And About That File in Your Cake…
As a retired Florida correctional officer, I laughed when I read Vote Fair spokesman Tim Curtis’s tale of a wife giving her imprisoned husband a ballot to fill out during a “conjugal visit” [Brentin Mock, “Florida’s Felonious Voting Trap,” Oct. 15]. There never have been conjugal visits in Florida and most likely never will be. Also, a ballot would not make it into the prison. Curtis’s comments aren’t surprising since lies are the norm with the Tea Party. I’ve been trying to register ex-felons here, and it is indeed a huge problem. I never understood why Republicans were so opposed to ex-felons voting. Now I understand the politics. Thanks.
North Haledon, N.J.
Re Katha Pollitt’s “Blasphemy Is Good for You” [“Subject to Debate,” Oct. 15]: John Hockenberry is apparently unfamiliar with the meaning of free speech. It isn’t the right to say things that don’t offend anyone; it is the right to say really offensive things. That’s the whole point. The global initiative Hockenberry advocates would be nothing more than an international agreement to cave in to a tiny number of rioters and prevent anyone from saying anything that might offend their tender sensibilities. How can he not understand how bad his idea is?
As far as blasphemy is concerned, one of my favorite authors, Robert A. Heinlein, said it best: “Of all the strange ‘crimes’ that human beings have legislated of nothing, ‘blasphemy’ is the most amazing—with ‘obscenity’ and ‘indecent exposure’ fighting it out for the second and third place.” You don’t like remarks you consider blasphemous? Too damn bad; I don’t care. You don’t have the right to riot and murder because you’re upset. People who do that are barbarians, nothing more.
Bernard Avishai, in “A Tale of Two Zionisms” [Oct. 15], obscures a critical factor that united all political Zionists from their earliest years. All branches of their movement, including the liberal pluralists that Avishai contrasts with the militaristic “monists,” had to deal with the fact that an Arab people made up the overwhelming majority of the population of Palestine and were resistant to subordination and/or territorial displacement and dispossession. David Ben-Gurion offered a telling summary in the late 1930s: “We are not blind to the fact that Palestine is no void…. They [the Arabs] do not need to buy land and bring in Arabs from abroad. Everything is theirs but government, and it is government they are fighting for…. The Arabs already possess the land. They need neither laws nor administration to transfer it; only we do.”(Ben-Gurion, Rebirth and Destiny of Israel)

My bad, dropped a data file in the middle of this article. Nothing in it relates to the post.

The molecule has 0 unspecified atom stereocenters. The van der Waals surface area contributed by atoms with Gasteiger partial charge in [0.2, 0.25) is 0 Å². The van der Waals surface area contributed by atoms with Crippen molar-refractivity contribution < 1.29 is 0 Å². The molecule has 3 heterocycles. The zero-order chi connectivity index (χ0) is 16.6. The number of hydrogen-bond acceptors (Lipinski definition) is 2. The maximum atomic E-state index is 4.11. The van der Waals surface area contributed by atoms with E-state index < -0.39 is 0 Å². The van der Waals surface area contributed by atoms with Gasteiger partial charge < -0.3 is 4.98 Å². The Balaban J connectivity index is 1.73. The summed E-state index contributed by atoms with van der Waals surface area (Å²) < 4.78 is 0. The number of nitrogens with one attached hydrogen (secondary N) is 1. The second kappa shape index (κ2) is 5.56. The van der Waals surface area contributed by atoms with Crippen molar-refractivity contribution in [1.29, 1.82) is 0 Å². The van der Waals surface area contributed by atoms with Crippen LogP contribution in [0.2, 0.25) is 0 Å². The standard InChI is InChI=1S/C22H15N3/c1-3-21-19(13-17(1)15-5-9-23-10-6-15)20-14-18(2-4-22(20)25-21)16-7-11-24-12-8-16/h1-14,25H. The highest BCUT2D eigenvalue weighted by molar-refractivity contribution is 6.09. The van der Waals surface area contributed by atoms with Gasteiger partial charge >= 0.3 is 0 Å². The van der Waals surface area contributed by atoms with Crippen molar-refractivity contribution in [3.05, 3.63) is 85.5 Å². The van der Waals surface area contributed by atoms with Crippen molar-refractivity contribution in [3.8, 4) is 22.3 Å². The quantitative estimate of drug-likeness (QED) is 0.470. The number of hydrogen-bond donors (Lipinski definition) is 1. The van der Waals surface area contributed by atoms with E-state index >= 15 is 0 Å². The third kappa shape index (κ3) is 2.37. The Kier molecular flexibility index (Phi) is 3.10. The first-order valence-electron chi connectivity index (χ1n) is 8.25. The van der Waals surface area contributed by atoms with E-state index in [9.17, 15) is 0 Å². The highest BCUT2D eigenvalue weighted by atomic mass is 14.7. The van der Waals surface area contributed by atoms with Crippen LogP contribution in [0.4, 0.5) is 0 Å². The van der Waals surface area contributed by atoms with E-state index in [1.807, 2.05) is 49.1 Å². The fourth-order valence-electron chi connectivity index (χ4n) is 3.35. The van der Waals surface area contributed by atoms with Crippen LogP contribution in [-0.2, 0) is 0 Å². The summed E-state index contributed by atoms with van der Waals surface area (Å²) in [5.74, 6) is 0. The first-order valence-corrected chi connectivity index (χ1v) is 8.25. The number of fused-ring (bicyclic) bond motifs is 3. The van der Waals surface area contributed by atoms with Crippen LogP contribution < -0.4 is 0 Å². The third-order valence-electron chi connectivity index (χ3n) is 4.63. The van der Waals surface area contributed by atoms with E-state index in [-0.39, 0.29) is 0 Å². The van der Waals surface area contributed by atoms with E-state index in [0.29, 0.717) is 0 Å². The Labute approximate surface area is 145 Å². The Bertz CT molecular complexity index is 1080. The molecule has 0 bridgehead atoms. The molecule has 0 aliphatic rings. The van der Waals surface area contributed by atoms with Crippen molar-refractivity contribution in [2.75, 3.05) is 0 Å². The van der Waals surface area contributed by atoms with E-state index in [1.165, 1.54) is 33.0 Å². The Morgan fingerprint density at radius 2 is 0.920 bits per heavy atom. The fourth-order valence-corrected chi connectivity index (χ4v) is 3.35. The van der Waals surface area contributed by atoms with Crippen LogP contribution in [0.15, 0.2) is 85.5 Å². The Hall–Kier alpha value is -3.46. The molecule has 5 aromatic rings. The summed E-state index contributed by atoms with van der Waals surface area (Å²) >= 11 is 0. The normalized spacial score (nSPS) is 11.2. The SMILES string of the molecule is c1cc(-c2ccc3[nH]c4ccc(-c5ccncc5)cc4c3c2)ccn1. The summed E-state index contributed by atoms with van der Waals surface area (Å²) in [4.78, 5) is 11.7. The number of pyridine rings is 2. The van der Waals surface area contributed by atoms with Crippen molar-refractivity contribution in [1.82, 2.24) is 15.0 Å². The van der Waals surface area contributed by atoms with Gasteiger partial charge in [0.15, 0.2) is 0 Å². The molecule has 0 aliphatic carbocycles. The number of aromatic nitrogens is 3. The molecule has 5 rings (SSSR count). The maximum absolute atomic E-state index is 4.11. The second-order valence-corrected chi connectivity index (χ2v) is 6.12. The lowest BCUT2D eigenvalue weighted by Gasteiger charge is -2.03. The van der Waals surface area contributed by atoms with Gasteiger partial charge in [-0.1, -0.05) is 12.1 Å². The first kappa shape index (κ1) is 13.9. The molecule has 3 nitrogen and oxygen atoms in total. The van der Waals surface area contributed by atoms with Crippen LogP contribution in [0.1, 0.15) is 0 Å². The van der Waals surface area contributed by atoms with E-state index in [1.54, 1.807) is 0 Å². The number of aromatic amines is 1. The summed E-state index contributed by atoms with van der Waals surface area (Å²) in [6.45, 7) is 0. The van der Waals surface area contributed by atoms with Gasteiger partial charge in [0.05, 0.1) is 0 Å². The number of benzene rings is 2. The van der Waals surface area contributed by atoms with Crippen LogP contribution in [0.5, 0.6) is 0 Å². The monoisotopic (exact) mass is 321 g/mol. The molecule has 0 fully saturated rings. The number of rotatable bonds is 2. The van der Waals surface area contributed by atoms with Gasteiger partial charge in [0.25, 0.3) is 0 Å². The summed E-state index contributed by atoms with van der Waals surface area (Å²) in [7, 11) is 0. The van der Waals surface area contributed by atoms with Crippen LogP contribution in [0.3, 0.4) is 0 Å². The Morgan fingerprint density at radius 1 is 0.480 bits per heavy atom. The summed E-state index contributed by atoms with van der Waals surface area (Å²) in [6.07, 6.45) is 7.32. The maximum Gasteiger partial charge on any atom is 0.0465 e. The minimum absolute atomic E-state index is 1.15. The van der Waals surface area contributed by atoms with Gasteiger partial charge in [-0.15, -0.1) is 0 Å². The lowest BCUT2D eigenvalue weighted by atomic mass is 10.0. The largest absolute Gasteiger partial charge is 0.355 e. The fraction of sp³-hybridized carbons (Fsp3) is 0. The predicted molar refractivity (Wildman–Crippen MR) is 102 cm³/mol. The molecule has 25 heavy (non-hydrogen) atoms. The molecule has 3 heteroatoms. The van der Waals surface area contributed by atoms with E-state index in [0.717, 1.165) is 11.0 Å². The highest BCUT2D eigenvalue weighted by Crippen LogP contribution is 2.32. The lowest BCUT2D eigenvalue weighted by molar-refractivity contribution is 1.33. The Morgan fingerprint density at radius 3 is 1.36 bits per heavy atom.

Theodore Herzl, the founder of political Zionism, was well aware of the problem of native peoples and the need for an imperial solution. “Infiltration is bound to end badly,” he wrote in The Jewish State (1896). “For there comes the inevitable moment when the government in question, under pressure of the native populace—which feels itself threatened—puts a stop to further influx of Jews. Immigration, therefore, is futile unless it is based on our guaranteed autonomy.” That “autonomy” (he speaks of a “state” and of “sovereignty over a neutral land” in other passages) would be guaranteed by the Ottoman Empire or by a European power or group. If the state should be in Palestine, “we would there form a part of a wall of defense for Europe in Asia, an outpost of civilization against barbarism. We should as a neutral state remain in contact with all Europe, which would have to guarantee our existence” (Arthur Hertzberg, ed., The Zionist Idea).